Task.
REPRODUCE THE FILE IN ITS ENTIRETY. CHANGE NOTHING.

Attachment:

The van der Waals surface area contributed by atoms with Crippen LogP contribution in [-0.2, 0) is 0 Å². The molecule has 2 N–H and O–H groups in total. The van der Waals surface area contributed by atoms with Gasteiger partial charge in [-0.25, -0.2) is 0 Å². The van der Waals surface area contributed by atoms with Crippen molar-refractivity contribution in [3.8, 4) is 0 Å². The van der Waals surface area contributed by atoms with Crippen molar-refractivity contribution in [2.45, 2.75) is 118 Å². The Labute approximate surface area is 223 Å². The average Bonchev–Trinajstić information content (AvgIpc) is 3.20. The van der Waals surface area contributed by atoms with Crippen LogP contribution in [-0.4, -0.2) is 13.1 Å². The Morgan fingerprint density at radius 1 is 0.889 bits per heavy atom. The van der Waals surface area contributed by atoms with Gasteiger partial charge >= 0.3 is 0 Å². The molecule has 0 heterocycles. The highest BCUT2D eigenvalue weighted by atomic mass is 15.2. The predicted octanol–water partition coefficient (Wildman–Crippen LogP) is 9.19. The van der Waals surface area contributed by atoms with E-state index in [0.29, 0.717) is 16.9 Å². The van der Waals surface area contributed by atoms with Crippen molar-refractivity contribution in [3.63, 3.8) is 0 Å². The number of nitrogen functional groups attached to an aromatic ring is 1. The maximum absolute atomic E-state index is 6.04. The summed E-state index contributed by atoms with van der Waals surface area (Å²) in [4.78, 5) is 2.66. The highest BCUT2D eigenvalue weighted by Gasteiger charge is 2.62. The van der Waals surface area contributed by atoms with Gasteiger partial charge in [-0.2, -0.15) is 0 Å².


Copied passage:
The van der Waals surface area contributed by atoms with Crippen LogP contribution in [-0.2, 0) is 0 Å². The molecule has 2 N–H and O–H groups in total. The van der Waals surface area contributed by atoms with Gasteiger partial charge in [-0.25, -0.2) is 0 Å². The van der Waals surface area contributed by atoms with Crippen molar-refractivity contribution in [3.8, 4) is 0 Å². The van der Waals surface area contributed by atoms with Crippen molar-refractivity contribution in [2.45, 2.75) is 118 Å². The Labute approximate surface area is 223 Å². The average Bonchev–Trinajstić information content (AvgIpc) is 3.20. The van der Waals surface area contributed by atoms with Crippen LogP contribution in [-0.4, -0.2) is 13.1 Å². The Morgan fingerprint density at radius 1 is 0.889 bits per heavy atom. The van der Waals surface area contributed by atoms with Gasteiger partial charge >= 0.3 is 0 Å². The molecule has 0 heterocycles. The highest BCUT2D eigenvalue weighted by atomic mass is 15.2. The predicted octanol–water partition coefficient (Wildman–Crippen LogP) is 9.19. The van der Waals surface area contributed by atoms with E-state index in [0.29, 0.717) is 16.9 Å². The van der Waals surface area contributed by atoms with Crippen molar-refractivity contribution in [3.63, 3.8) is 0 Å². The number of nitrogen functional groups attached to an aromatic ring is 1. The maximum absolute atomic E-state index is 6.04. The summed E-state index contributed by atoms with van der Waals surface area (Å²) in [4.78, 5) is 2.66. The highest BCUT2D eigenvalue weighted by Gasteiger charge is 2.62. The van der Waals surface area contributed by atoms with Gasteiger partial charge in [-0.2, -0.15) is 0 Å².